Please also read  my previous post

Tuesday, 18 April 2017

A Name to Conjure With

Lock 16, Forth and Clyde Canal

  It was a cold spring morning, time to get my butt out of the chair, take a good long walk and take stock of some of the places that are in my area.

      I slipped my feet into my comfy shoes and walked approximately three miles before I reached the banks of the Forth and Clyde Canal. I've visited here over the years on many an occasion, but I hoped since it was such a lovely morning that I would see something more than the ducks and swans. 

Barge entering Lock 12

    While as you will know from my photos in previous blogposts, that I love birds, it is nice to see boats making their way through the lock gates and for once I was in luck. Used only for leisure cruises now, this part of the Forth and Clyde joined up with the Union Canal around 1820. It was a working canal for many years, but transporting both goods and people became easier and quicker by rail, or road. Therefore, the upkeep became costly, causing the waterways to fall into disrepair and in turn totally impractical.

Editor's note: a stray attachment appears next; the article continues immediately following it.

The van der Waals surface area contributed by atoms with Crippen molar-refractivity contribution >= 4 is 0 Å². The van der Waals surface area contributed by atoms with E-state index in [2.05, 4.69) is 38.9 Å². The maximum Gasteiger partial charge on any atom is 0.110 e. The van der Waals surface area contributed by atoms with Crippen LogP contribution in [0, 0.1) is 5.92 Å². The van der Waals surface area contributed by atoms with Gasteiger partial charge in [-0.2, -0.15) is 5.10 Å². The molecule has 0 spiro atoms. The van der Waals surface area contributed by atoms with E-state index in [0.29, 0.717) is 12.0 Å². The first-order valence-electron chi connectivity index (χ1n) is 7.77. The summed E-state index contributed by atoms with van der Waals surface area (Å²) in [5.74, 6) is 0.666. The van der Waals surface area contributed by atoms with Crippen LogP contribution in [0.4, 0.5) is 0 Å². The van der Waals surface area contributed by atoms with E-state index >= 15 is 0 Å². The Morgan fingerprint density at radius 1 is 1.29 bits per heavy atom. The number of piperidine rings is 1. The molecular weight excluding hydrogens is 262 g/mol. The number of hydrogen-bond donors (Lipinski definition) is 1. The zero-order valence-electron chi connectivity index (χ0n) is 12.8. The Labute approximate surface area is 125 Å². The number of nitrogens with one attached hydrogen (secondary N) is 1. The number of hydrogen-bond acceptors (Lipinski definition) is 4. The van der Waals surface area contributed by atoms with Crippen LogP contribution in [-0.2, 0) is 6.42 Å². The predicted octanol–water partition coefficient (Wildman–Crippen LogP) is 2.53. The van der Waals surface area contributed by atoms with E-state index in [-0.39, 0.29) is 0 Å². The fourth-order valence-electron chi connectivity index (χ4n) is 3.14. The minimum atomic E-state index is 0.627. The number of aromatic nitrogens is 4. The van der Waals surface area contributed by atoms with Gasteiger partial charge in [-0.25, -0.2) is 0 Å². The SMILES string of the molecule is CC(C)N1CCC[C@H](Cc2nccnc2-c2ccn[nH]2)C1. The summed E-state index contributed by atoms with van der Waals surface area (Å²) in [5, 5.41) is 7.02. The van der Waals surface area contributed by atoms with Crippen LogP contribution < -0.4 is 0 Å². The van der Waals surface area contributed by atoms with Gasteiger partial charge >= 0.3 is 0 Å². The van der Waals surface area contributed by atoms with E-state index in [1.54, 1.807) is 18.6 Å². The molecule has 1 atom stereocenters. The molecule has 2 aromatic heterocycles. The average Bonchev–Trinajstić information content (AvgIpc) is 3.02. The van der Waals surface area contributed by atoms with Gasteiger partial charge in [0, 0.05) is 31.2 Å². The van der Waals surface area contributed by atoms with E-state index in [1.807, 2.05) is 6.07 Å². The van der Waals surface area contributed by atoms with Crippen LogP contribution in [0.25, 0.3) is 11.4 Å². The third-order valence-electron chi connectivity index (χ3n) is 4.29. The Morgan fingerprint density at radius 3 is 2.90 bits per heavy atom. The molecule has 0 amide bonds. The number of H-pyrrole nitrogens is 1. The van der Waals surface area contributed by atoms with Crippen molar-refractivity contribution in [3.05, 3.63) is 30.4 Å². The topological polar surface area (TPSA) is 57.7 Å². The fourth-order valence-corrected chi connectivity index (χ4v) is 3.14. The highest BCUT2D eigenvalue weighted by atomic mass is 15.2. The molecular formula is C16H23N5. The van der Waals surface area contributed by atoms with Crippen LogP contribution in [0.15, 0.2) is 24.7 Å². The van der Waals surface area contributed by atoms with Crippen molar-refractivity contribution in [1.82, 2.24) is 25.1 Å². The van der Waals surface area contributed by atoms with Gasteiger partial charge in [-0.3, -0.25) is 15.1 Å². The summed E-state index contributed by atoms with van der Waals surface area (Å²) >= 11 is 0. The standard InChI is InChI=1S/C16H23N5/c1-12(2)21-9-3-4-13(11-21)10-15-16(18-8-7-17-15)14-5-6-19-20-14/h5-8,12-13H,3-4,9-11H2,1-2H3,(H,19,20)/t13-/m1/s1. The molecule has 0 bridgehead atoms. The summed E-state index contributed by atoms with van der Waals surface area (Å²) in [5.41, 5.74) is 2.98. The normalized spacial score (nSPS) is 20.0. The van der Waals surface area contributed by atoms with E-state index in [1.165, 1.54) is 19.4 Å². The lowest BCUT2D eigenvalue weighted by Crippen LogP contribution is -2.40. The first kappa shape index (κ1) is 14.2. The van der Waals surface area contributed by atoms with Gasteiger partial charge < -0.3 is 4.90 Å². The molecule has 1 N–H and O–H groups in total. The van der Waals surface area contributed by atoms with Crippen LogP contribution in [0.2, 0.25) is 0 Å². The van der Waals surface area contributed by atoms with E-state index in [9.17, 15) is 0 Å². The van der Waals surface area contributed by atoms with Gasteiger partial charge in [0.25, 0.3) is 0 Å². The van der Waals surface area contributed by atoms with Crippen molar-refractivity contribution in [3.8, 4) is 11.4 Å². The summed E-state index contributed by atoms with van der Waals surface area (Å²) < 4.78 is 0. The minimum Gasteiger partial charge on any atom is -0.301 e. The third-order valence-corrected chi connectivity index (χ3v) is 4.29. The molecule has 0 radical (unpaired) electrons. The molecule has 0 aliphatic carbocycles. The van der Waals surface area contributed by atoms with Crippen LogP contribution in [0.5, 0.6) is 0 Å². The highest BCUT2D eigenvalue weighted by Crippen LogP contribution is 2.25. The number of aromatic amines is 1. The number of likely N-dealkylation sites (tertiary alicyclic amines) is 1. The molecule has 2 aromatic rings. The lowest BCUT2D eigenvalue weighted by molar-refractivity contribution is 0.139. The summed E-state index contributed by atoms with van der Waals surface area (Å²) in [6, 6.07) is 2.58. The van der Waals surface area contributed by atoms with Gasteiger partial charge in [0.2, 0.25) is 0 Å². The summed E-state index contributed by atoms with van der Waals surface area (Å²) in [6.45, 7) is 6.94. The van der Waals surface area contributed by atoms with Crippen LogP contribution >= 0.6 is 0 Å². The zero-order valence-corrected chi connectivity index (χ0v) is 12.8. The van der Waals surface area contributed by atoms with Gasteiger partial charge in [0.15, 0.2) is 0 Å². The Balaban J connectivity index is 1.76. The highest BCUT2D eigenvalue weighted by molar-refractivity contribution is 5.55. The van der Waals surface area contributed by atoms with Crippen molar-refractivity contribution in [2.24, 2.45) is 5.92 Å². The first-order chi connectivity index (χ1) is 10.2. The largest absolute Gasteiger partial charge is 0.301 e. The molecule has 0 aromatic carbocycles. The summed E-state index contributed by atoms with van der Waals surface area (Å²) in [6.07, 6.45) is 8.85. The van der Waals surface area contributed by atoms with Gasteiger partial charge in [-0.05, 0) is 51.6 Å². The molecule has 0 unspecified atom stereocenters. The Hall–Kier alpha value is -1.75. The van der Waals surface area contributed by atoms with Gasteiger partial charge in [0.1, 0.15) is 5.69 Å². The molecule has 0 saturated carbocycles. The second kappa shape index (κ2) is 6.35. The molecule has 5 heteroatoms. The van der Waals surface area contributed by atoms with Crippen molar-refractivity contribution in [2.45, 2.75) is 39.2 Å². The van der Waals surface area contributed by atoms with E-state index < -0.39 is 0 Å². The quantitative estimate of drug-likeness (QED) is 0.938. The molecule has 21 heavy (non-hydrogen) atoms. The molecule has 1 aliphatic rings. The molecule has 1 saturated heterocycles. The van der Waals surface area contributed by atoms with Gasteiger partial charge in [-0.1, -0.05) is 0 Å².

The Canal Inn, built circa 1820

    There are a few public houses dotted along the tow paths of the canal, however one that is worth a mention is, The Canal Inn. Not because of its whisky or beer, but because of the name it is known locally. The Canal Inn, has always been known unofficially as the, War Office. As to why, there are many tales told. From it being where young men went to enlist in the army at the beginning of the, First World War, to a place where locals gathered to hear the news coming from the, Boer War.